Several public buses also travel between Sant Antoni and Ibiza Town—every 15 minutes in summer and every half-hour in winter. In addition, there are buses from Sant Antoni to Cala Bassa, Cala Conta and Cala Tarida, and to the Airport. From Ibiza there are buses to the Platja d'en Bossa, Ses Salines, the Airport, and Santa Eulària.

Cuisine

Ibiza's local cuisine is typically Mediterranean. Of the most common culinary products of the island are sweets known as flaons. Other savory dishes include sofrit pagès, bullit de peix (fish stew), arròs de matança (rice with pork) and arròs a la marinera.

Gallery

PlayaDenBossaIbiza

The Platja d'en Bossa looking north towards Ibiza Town

Puig de Missa

Puig de Missa in Santa Eulària

Marina of Santa Eulària des Riu

Marina of Santa Eulària des Riu

Little bay in sant josep

Bay

Little bay in sant josep3

Clear water

Phoenician Settlement remains, Sa Caleta, Ibiza 28 May 2012 (2)

Phoenician settlement remains at Sa Caleta

2016 Ibiza Altes Landhaus

Old country house

See also

Notes

  1. ^ "The Rhodians, like the Baleares, were celebrated slingers." (Latin: Iam cui Tlepolemus sator, et cui Lindus origo, Funda bella ferens Balearis et alite plumbo.)[14]

References

Citations

  1. ^ Ibiza renews its party spirit, Luke Bainbridge, June 27, 2010 (The Guardian)
  2. ^ Inside the police crackdown on Ibizas endless party culture Michelle Lhooqe, November 13, 2015 (Vice TV website)
  3. ^ "Ibiza, Biodiversity and Culture". UNESCO. United Nations. Retrieved 14 February 2018.
  4. ^ "Ibiza". Oxford English Dictionary (3rd ed.). Oxford University Press. September 2005. (Subscription or UK public library membership required.)
  5. ^ Random House dictionary
  6. ^ American Heritage dictionary
  7. ^ Jones, Daniel; Peter Roach; et al. (2003). English Pronouncing Dictionary (16th ed.). Cambridge: Cambridge University Press.
  8. ^ Wells, John C. (2000). Longman Pronunuciation Dictionary (2nd ed.). Harlow: Pearson Education Limited.
  9. ^ Head & al. (1911), p. 3.
  10. ^ "Ibiza Literature, Literature in Ibiza". Liveibiza.com. Retrieved 2013-03-26.
  11. ^ Kuhbier, Heinrich; Alcover, Josep Antoni; Guerau d'Arellano Tur, Cristòfol, eds. (1984). Biogeography and Ecology of the Pityusic Islands. Monographiae Biologicae, Volume 52. The Hague, The Netherlands: Dr. W. Junk (Kluwer). p. 1. ISBN 978-90-6193-105-8.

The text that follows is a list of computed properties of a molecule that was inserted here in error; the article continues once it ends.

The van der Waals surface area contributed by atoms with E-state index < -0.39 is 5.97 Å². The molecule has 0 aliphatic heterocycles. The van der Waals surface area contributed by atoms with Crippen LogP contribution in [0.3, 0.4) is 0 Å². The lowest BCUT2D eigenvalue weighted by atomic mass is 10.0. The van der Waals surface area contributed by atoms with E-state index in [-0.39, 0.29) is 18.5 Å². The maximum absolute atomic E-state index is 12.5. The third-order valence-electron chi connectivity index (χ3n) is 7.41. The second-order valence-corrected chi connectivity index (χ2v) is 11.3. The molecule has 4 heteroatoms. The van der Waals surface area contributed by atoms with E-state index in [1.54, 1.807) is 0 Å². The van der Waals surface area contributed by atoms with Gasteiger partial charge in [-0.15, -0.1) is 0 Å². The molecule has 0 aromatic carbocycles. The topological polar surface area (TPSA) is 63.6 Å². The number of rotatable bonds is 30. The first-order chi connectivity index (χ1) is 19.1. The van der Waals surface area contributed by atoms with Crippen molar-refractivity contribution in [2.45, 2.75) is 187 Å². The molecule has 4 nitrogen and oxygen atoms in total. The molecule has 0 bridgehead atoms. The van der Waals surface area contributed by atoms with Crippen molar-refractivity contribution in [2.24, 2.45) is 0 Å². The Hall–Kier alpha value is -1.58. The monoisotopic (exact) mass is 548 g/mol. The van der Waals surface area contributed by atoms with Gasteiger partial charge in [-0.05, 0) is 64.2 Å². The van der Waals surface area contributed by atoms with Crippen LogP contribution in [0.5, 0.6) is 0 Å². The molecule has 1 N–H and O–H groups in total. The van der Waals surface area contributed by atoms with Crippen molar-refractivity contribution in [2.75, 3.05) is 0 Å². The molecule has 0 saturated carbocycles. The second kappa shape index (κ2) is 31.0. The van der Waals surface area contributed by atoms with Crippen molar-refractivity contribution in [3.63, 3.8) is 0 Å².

12. ^ Henry George Liddell, Robert Scott, A Greek-English Lexicon
  13. ^ "Ivica". Encyclopaedia Metropolitana, Or, Universal Dictionary of Knowledge. 21. London. 1845. p. 167.
  14. ^ Strab. xiv. p. 654; Plin. l. c. Sil. Ital. iii. 364, 365.
  15. ^ Jakobsson, Ármann (2013-09-13). "Image is Everything: The Morkinskinna Account of King Sigurðr of Norway's Journey to the Holy Land". Parergon. 30 (1): 121–140. doi:10.1353/pgn.2013.0016. ISSN 1832-8334.
  16. ^ Centre, UNESCO World Heritage. "Ibiza, Biodiversity and Culture".
  17. ^ Ibiza Preservation Fund Archived 14 May 2012 at the Wayback Machine
  18. ^ Ltd, Copyright Global Sea Temperatures - A-Connect. "Ibiza Water Temperature - Spain - Sea Temperatures". World Sea Temperatures.
  19. ^ "Valores climatológicos normales. Ibiza, Aeropuerto". March 2016.
  20. ^ "Valores extremos. Ibiza, Aeropuerto". March 2016.
  21. ^ "Ibiza Sea Temperature". seatemperature.org. Retrieved 15 March 2017.
  22. ^ "Ibiza, Spain - Climate data". Weather Atlas. Retrieved 15 March 2017.
  23. ^ Enciclopèdia d'Eivissa i Formentera. "Roig-Francoli Costa, Miguel Angel"
  24. ^ Who's Who at NATO. "Abel Matutes"
  25. ^ "Sid Vicious - Life History Part 1".
  26. ^ Bounder! The Biography of Terry-Thomas by Graham McCann, serialised in The Times
  27. ^ Clark, Thomas G. (18 May 2011). "Sant Agustí".
  28. ^ "Ibiza Literature, Literature in Ibiza".
  29. ^ "Le guide touristique IBIZA du Petit Futé : Population et langues (français)". 13 August 2017.
  30. ^ "Bares y cafés de la Marina". Diario de Ibiza. 23 December 2016.
  31. ^ Robbins, Tom (2007-11-18). "Is the party over in Ibiza?". The Guardian. London. Retrieved 2010-05-04.
  32. ^ "Is Ibiza changing??". Bbs.clubplanet.com. Archived from the original on 5 November 2013. Retrieved 26 March 2013.
  33. ^ Sheckley, Robert (1997). Soma Blues. New York: Forge/Tom Doherty Associates. p. 222. ISBN 0-312-86273-3.
  34. ^ Schimel, Lawrence (2003). Vacation in Ibiza. Eurotica. ISBN 1-56163-377-1.
  35. ^ Blank, Hannah (2002). A Short Life on a Sunny Isle: An Alphonse Dantan Mystery. New York: Hightrees/Prism Corporation. p. 221. ISBN 0-9652778-4-4.